CLINTON’S TOUR OF LATIN AMERICA Even flying low the hawks swoop

Nidia Díaz

THE first 10 days of June witnessed a new, albeit brief tour of Latin America by U.S. Secretary of State Hillary Clinton, during which her imposing tone made it clear that nothing is to change in terms of imperial policy toward the region.

Clinton took advantage of the 40th General Assembly of the Organization of American States (OAS) in Lima to meet with Alan García, president of the host country, and regale him with a few little lies, such as her congratulations on the battle that his APRA government “is winning” against poverty thanks to “increased opportunities for the Peruvian people.”

Unfortunately her meeting in Quito with President Correa was obligatory, given the president’s temporary condition as president of the Union of South American Nations (UNASUR), with Washington does not have good relations with a number of nations forming it.

The Ecuadorian-Colombian dispute remains unresolved, particularly since March 1, 2008 when the Colombian military invaded the territory of that neighboring country and bombarded a Revolutionary Armed Forces of Colombia (FARC) camp on the border, massacring 25 people, among them Raúl Reyes, second in command of that guerrilla organization.

The U.S. representative “promised” that the government of her country would offer all necessary information to UNASUR concerning its military agreement with Colombia, questioned by the overwhelming majority of the nations of the continent, which consider it a potential danger to peace and security in this part of the world.

Clinton has noticed the weight in regional politics that UNASUR is building from within, transforming itself into one of the basic nuclei – together with the nations of the Bolivarian Alliance for the Peoples of Our America (ALBA) – for creating a non-too distant new continental organization in which there is no place for extra-territorial powers.

That was the central reason for her visit to Quito, whose government remains in U.S. sights for actions of interference and subversion. On arriving in Colombia, the high-ranking imperialist official dropped the dove-like image that she had maintained up until that point and revealed the hawk’s talons of a policy established beyond the administration currently occupying the White House. Colombia, converted into the principal yanki base in Latin America due to the “generosity” of its governors, received via the U.S. secretary of state the renewed and resounding backing of the empire, appreciated by political analysts as a warning to the region.

There, not only did she praise relations maintained with the almost outgoing President Alvaro Uribe, but met with the two presidential candidates who face a second election round on Sunday, June 20, to whom she promised a continuation of the U.S. policy maintained to date.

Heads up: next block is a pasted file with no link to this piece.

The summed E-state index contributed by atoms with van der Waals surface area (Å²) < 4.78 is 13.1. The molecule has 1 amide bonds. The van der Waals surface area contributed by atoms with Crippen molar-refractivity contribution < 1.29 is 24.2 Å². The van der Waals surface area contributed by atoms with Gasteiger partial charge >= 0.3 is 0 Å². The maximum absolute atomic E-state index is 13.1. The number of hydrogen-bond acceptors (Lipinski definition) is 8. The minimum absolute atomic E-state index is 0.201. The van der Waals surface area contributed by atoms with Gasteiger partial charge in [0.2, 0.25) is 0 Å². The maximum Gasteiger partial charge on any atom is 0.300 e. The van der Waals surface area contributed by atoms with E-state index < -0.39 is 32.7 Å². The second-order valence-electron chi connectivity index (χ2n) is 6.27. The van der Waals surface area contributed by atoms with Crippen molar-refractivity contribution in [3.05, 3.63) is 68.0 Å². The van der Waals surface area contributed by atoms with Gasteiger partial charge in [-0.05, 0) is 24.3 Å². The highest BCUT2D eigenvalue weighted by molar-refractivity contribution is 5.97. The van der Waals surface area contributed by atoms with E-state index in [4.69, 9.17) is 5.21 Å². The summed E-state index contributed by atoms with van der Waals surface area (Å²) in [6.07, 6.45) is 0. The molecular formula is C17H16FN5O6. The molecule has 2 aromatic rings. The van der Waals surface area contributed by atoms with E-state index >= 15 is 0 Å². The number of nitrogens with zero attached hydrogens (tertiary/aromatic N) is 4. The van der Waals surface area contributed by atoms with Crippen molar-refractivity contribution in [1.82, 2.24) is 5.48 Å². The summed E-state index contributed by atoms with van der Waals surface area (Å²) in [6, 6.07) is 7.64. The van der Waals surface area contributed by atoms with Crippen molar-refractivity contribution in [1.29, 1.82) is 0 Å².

“You have been an essential partner for the United States and due to your dedication to building solid democratic institutions here in Colombia, due to the attention that you have given to ties of friendship between our countries, you are leaving a legacy of great progress,” Clinton informed Uribe.

I do not know if the U.S. representative was aware on that day of the call made to the international community by Jaime Arrubla, who spoke with concern of the reiterated policy of the Colombian government to disqualify the decisions of judges and district attorneys in that country when they move in a direction contrary to the one desired. The magistrate noted that such a position “endangers the constitutionality and survival of the social state of law.”

Let us also give Clinton the benefit of the doubt and imagine that she is also unaware of the fact that, last year alone, 48 trade union leaders were killed in Colombia as part of an official policy of selective assassination.

It would seem that the Bogotá  air contributed to secretary of state’s adrenalin levels and she lost no opportunity to once again interfere in Venezuela’s internal affairs, expressing to the press that she felt a lot for what is happening to the Venezuelan people, because they are the ones suffering from certain economic measures that are simply not functioning there.

Finally, and to close her stay in that country with a golden touch, she launched a warning: “But I want to underscore for anyone who is listening or watching that the United States will stay a strong partner with Colombia in meeting the security needs that Colombia faces.”

Translated into English that means that the $8 billion involved in the direct aid of Plan Colombia, plus the other millions of dollars squeezed out of the U.S. Congress every year to such ends will continue arriving, that Colombia will continue being the fourth receptor of U.S. aid, and that the agreement signed by Bogotá and Washington on October 30, 2009 for the extension and upgrading of seven military bases in the territory of the former is going ahead despite world opposition.

That was the clear imperial message, despite the fact that in the heart of the OAS, Clinton was unable to impose the return of the government of Porfirio Lobo because of the dignified opposition of nations such as Brazil, Venezuela, Ecuador, Nicaragua and others, which would not allow the Obama administration to legitimate a regime inherited from the coup d’état in Honduras.

At the end of the day, they might fly low, but hawks always swoop.

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